Infectious mononucleosis is a viral disease from the family of herpes infections, infection of which occurs through airborne droplets or by contact. The cunning of this disease lies in the fact that at the initial stage it can be easily confused with angina or flu. Therefore, in order to make a correct diagnosis, it is very important to make a diagnosis that allows you to confirm or deny the presence of Epstein-Barr virus in the body. The most accurate results will show a blood test.
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Infectious mononucleosis: a blood test – the most accurate diagnosis
If an infectious mononucleosis is suspected in a patient, the doctor prescribes a blood test. Since the incubation period of this disease can last up to one and a half months, only a blood test will help determine if there is a virus in the body. In addition, the course of infectious mononucleosis is characterized by periods of remission and exacerbation, during which the symptoms manifest themselves in different ways, so the importance of accurate diagnosis is difficult to overestimate.
Having failed to conduct due examinations and diagnose only on the basis of external signs, the doctor may mistakenly recommend the patient antibiotic therapy, which is absolutely powerless against infectious mononucleosis, which requires antiviral treatment.
A very important role is played by the diagnosis of this disease in pregnant women. If the blood test confirms the presence of infectious mononucleosis, then, most likely, the pregnancy will have to be interrupted. Also, such tests will be useful to pass and future parents who are just planning a pregnancy. Indeed, according to the unanimous opinion of doctors, it is highly desirable to avoid pregnancy within six months after suffering the disease.
You can take blood tests for infectious mononucleosis as directed by your doctor, or on your own initiative. Such analyzes are done in state laboratories and in private medical centers.
What blood tests do with mononucleosis?
To make a correct diagnosis, it is advisable to pass such tests as:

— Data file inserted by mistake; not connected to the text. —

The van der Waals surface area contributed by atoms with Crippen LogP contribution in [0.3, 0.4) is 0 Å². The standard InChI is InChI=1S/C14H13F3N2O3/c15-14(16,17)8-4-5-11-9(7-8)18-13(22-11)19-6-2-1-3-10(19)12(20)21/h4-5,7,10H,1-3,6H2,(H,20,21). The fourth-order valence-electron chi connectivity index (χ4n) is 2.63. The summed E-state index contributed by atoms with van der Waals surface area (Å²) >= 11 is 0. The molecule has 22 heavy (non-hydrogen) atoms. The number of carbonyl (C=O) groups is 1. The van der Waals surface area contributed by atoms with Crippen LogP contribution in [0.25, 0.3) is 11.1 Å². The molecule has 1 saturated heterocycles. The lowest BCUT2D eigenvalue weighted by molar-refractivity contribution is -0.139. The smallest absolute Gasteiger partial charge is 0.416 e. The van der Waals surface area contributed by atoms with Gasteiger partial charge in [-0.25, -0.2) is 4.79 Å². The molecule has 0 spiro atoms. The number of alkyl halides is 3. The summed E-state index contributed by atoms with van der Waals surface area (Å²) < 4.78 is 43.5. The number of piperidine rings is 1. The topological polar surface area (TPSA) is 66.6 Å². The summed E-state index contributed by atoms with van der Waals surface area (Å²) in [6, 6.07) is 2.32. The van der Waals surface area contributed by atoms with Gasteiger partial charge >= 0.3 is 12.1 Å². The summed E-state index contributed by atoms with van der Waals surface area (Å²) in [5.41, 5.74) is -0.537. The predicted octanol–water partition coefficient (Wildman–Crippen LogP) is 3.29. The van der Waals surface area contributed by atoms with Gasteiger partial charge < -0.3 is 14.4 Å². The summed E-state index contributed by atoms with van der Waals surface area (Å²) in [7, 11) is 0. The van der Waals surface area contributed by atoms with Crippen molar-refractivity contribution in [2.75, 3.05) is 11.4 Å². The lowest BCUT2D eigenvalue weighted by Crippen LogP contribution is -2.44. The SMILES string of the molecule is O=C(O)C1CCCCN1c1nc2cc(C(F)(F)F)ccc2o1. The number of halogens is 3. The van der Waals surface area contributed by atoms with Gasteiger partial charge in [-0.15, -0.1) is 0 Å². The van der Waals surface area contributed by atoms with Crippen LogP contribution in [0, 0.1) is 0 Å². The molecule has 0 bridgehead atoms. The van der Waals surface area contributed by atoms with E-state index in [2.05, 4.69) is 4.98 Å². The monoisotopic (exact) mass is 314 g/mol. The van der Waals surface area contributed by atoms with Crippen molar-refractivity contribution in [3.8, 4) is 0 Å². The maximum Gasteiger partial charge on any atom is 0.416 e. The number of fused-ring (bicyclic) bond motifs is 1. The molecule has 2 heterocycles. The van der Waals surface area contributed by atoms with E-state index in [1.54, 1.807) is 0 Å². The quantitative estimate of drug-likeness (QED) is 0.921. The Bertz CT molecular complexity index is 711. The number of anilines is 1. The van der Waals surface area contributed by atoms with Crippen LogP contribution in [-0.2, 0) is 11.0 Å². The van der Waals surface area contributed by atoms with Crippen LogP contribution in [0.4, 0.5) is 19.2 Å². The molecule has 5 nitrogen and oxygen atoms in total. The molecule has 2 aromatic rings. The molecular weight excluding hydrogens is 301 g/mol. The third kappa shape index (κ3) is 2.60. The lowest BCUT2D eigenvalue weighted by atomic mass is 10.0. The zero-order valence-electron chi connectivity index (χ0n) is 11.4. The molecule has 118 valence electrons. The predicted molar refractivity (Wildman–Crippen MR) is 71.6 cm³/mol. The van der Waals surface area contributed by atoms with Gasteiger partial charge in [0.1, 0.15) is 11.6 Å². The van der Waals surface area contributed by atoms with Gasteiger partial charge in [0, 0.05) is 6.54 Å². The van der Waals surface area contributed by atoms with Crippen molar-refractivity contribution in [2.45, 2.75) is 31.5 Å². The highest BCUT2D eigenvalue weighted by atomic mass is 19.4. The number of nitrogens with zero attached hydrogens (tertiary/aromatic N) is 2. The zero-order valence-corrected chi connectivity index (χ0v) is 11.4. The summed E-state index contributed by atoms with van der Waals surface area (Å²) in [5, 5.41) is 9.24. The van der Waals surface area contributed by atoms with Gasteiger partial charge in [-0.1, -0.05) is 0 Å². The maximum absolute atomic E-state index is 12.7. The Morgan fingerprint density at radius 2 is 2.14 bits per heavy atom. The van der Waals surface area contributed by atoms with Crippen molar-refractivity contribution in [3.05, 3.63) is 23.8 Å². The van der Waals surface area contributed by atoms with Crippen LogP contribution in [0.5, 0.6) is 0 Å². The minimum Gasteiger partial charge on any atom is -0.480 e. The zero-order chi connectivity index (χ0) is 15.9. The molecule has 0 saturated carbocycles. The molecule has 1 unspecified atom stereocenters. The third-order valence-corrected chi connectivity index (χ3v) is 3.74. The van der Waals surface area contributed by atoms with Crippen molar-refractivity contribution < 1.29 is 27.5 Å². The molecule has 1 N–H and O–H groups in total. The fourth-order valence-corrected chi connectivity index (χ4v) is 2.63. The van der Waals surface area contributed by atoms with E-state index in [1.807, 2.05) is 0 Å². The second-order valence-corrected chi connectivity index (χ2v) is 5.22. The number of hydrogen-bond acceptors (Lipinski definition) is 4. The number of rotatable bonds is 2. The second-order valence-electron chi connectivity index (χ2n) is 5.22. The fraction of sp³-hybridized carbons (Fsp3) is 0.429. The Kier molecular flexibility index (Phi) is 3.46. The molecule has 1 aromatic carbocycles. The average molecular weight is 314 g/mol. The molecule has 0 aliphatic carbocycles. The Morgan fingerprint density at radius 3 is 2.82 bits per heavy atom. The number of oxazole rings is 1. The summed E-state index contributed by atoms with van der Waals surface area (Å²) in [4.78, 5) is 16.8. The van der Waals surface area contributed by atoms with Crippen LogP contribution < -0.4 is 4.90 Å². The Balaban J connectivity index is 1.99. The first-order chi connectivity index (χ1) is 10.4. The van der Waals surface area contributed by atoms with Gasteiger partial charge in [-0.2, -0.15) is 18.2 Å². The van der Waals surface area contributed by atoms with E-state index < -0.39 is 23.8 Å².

- general blood analysis;
- blood chemistry;
- analysis of antibodies Epstein-Barr.
Also, those who have suffered mononucleosis, or who the doctor suspects of having this disease, should be tested for antibodies to HIV. In order to have a complete understanding of the patient’s health, it is highly desirable to undergo this laboratory examination three times. During the acute period, after three months and after three years.
This is necessary in order to distinguish between the virus of mononucleosis and HIV infection, because the mononucleosis-like syndrome is also characteristic of HIV infection in the primary stage.
Complete blood count for infectious mononucleosis
If the virus is present in the body, then in the general analysis of blood, leukocyte and lymphocyte counts will be exceeded. If infection has occurred recently (within 7 days), then atypical lymphocytes will be visible in the blood. The presence of the disease will indicate an increase in these cells in the blood up to 10 percent. The largest number of them (up to 20 percent of all blood cells) will appear in the second week. Then their number will gradually decrease. Atypical lymphocytes, or mononuclear cells, are elements of a round or oval shape that can be the size of a large monocyte. Here it is very important, having seen the results of the analysis, to exclude initially other diseases with similar symptoms – acute leukemia, Botkin’s disease, pharyngeal diphtheria, etc.